BoCC cool on climate order

By Hank Lohmeyer


The Board of County Commissioners has gone on record stating opposition to an executive order being drafted by Gov. John Hickenlooper aimed at reducing climate change.

The order would impose a 35 percent reduction in greenhouse emissions from electricity generating plants by the year 2030. If ultimately approved in current draft form, the order would also impose interim reductions on carbon dioxide emissions of 25 percent over the next nine years, according to media reports.

Commissioners see the proposed executive order as another blow to the local energy and coal economy. "Delta County has seen the loss of over 1,000 jobs in the coal mining industry over the last three years," the letter states, adding, "Market conditions have contributed to the significant decline in the industry, but so has the rush to blame the coal industry for climate change."

Commissioners also note that the proposed executive order "will reduce coal use in Colorado's power generation facilities, create additional job loss in rural Colorado and further impact Delta County."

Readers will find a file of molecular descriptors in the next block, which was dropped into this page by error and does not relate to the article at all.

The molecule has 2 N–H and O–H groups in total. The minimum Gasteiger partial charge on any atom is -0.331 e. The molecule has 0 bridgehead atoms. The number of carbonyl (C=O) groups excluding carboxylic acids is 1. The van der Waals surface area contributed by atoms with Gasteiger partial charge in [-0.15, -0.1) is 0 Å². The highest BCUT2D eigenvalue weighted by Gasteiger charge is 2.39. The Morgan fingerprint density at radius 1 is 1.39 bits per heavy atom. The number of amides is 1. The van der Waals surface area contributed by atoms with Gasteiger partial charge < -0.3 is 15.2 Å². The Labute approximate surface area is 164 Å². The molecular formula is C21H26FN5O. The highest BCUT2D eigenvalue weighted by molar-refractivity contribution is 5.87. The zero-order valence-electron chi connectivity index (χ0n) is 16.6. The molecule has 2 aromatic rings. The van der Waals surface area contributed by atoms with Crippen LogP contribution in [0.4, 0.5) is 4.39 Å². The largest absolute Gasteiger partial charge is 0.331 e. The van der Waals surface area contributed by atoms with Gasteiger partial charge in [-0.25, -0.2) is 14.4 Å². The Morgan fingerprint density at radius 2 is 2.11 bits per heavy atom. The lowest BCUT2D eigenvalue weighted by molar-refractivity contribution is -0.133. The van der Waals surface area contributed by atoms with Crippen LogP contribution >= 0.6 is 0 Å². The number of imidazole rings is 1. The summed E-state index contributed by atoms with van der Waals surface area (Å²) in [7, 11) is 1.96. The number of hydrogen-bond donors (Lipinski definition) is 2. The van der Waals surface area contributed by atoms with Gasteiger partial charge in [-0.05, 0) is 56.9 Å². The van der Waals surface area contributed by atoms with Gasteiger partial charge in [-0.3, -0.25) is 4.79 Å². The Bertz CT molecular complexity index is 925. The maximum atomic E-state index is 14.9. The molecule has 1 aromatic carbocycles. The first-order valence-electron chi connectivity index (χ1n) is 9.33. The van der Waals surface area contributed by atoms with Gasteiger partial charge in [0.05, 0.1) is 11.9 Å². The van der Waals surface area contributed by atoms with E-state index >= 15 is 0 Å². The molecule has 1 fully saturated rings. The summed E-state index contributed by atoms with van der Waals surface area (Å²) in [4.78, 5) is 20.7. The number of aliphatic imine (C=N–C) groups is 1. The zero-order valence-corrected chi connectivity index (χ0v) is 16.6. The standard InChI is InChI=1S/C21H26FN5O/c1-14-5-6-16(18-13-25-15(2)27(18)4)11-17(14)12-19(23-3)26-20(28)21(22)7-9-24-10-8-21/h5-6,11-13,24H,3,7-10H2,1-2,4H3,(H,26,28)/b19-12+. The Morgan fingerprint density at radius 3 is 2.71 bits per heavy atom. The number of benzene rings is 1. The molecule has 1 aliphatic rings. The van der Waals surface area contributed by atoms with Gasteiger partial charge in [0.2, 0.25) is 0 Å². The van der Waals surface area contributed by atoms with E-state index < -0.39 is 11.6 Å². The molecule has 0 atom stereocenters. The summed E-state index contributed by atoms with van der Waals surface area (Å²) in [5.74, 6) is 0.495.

Immediate negative effects would be felt from issuance of the executive order because "the timing of the executive order makes it difficult for our remaining coal mines to secure additional contracts."

The BoCC's letter urges that the governor's office "stand with our energy sector and not move forward with the executive order."

In other business at its first meeting in September, the Board of County Commissioners dealt with the following matters:

• The commissioners reviewed official letters of interest from three individuals wanting to be named county coroner and fill out the term of Kevin Lucy who resigned from the post as of Sept. 2. Commissioners intended to schedule interviews as soon as possible. Former coroner Chalmer Swain is serving as interim coroner until a replacement for Lucy is named.

• The commissioners approved application for a $71,375 DOLA grant to pay half the cost of a consultant and other costs to rewrite the county Master Plan. The county will provide $41,375 in-kind and $30,000 cash to the project on a 50/50 match deal.